“Best of both worlds” – How apprentices are earning, learning and skipping the struggle of student life
With the availability of skilled workers now seen as a key challenge for the insurance industry, firms are turning to apprenticeships as a fresh way to nurture and develop talent.
The Insurance Practitioner Apprenticeship offers participants the chance to ‘earn and learn’ – working a full-time salaried position with an insurance employer while studying for their degree.
Ireland’s first degree-level apprenticeship, the programme has 100 places on offer this year.
‘Bright, ambitious, committed’
Dr Marc Sweeney, Director at Thornton and Partners said the scheme offers a new way to attract “bright, ambitious and committed people” – with participants automatically stealing a jump on their rivals.
“I don’t think there’s any question; an apprentice will have acquired actual experience – three years more than the traditional graduate – so that automatically puts them in a better position,” he said.
“That’s not to denigrate the traditional degree – but you can understand the employer will always select the person with the credentials and the experience.”
The three-year apprenticeship combines on-the-job learning with online study through the Insurance Institute and IT Sligo.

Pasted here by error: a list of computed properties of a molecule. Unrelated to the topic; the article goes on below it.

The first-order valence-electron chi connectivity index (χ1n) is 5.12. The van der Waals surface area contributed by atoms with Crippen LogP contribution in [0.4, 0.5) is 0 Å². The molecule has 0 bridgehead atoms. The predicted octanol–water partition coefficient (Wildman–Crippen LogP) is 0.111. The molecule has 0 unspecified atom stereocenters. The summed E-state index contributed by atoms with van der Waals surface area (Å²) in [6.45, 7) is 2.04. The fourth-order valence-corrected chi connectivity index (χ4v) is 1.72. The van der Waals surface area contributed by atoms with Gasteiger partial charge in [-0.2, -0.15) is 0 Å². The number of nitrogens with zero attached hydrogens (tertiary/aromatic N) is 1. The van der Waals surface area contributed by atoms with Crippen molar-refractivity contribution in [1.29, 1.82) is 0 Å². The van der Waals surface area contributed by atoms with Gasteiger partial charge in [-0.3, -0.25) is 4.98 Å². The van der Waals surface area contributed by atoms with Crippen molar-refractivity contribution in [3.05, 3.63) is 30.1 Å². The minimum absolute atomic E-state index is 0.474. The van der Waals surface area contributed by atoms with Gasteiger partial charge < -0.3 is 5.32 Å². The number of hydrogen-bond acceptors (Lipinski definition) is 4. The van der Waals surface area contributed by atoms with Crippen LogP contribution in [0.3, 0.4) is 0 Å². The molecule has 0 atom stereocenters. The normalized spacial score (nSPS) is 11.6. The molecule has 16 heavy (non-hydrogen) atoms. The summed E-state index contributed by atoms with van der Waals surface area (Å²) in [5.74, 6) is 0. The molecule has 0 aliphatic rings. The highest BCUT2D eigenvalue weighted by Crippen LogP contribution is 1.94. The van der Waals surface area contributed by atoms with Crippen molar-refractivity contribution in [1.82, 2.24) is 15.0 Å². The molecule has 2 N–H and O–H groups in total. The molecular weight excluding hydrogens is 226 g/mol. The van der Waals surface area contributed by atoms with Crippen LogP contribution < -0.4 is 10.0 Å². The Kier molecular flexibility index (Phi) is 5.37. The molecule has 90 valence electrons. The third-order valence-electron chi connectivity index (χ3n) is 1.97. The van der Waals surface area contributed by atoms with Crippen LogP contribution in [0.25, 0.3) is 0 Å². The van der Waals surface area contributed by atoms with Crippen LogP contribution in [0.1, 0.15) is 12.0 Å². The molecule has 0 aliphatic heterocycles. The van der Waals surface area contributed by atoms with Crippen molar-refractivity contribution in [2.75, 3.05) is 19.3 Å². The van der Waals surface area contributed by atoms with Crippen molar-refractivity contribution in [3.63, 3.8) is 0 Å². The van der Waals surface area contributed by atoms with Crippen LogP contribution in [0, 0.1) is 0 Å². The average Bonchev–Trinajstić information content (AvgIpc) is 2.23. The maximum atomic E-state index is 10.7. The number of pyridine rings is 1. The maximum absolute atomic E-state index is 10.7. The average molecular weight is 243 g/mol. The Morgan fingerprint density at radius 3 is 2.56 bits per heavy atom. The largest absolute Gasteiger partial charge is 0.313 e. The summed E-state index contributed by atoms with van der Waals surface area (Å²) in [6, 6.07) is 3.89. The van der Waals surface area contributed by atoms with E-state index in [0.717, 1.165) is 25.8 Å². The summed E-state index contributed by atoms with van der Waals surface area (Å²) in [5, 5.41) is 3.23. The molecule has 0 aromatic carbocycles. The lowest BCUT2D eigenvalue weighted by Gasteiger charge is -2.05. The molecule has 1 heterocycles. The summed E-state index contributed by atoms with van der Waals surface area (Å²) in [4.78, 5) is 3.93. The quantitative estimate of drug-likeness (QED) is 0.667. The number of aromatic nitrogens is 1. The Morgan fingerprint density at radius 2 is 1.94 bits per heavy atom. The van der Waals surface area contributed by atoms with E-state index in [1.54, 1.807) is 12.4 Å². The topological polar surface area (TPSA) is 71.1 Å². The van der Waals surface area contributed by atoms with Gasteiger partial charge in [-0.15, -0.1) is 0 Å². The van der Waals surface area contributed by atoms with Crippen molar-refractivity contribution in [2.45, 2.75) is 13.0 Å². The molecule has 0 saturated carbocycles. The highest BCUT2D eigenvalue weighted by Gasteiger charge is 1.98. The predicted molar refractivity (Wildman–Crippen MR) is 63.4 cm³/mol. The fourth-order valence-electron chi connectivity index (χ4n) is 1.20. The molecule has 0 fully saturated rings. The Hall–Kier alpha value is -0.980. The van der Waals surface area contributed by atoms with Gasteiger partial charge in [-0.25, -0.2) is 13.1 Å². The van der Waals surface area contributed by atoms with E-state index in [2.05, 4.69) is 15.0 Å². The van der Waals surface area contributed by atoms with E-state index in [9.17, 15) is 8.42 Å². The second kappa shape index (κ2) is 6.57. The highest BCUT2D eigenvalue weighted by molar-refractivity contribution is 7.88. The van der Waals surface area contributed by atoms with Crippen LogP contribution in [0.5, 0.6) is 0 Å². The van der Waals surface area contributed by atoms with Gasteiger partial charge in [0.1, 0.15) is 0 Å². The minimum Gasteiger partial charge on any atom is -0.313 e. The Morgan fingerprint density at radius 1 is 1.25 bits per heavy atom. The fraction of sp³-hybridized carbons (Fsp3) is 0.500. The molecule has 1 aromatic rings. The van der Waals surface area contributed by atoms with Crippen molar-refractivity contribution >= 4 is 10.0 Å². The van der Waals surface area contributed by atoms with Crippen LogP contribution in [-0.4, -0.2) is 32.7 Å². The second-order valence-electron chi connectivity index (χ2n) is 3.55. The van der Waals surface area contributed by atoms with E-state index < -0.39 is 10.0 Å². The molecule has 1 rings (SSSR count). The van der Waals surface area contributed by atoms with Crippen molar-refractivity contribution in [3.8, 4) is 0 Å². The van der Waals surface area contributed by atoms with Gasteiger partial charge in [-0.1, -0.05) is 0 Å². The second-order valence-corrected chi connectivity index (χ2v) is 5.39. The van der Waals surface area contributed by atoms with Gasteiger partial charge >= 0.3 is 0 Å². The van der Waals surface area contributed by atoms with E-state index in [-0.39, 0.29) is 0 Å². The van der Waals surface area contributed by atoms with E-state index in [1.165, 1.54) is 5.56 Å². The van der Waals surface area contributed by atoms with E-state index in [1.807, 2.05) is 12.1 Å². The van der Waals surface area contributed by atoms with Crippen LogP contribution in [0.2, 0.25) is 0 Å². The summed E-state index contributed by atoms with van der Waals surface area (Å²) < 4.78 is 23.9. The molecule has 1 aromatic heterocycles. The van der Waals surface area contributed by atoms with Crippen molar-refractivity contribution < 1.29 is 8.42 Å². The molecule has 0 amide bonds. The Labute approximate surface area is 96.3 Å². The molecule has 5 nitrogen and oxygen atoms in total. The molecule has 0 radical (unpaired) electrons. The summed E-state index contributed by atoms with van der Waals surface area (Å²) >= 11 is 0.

Aloise Robinson, now in her second year of the programme at Aiken Insurances, said the chance to work towards a first-class degree while also earning a salary meant applying for the apprenticeship, “really was a no-brainer.”
“A lot of my friends are in college and struggling with the cost of living etc. so I’m very conscious of how lucky I am to get the best of both worlds,” she said.
“It means I can concentrate all my efforts on work and study without the added pressure of worrying about finances.
“If you’re very focused, determined and interested in the industry, you can do really well – and earning whilst learning is such a wonderful alternative.”
“In at the deep end”
She said entering the industry straight after her Leaving Cert was a “steep learning curve.”
“Sometimes it’s good to be thrown in at the deep end,” she said. “And I had great support from my employer, so that definitely made the transition much easier.”
“Already over the past two years I’ve learned so much and I can’t quite believe how much I’ve progressed in this short space of time.
“I think nothing beats real work experience – there are things that you just can’t be taught in school or college and which you will only learn once you’re out there in the real world.”
“Being able to recruit people who are either changing career, returning to a career or starting their career and beginning them on an apprenticeship is another way to attract bright, ambitious and committed employees,” he said.
“In other words, this is about creating a viable and sustainable pipeline of high quality and educated people.”
If you are an employer interested in hiring an apprentice, or if you’re a prospective apprentice interested to learn more, you should log on to EarnAndLearn.ie
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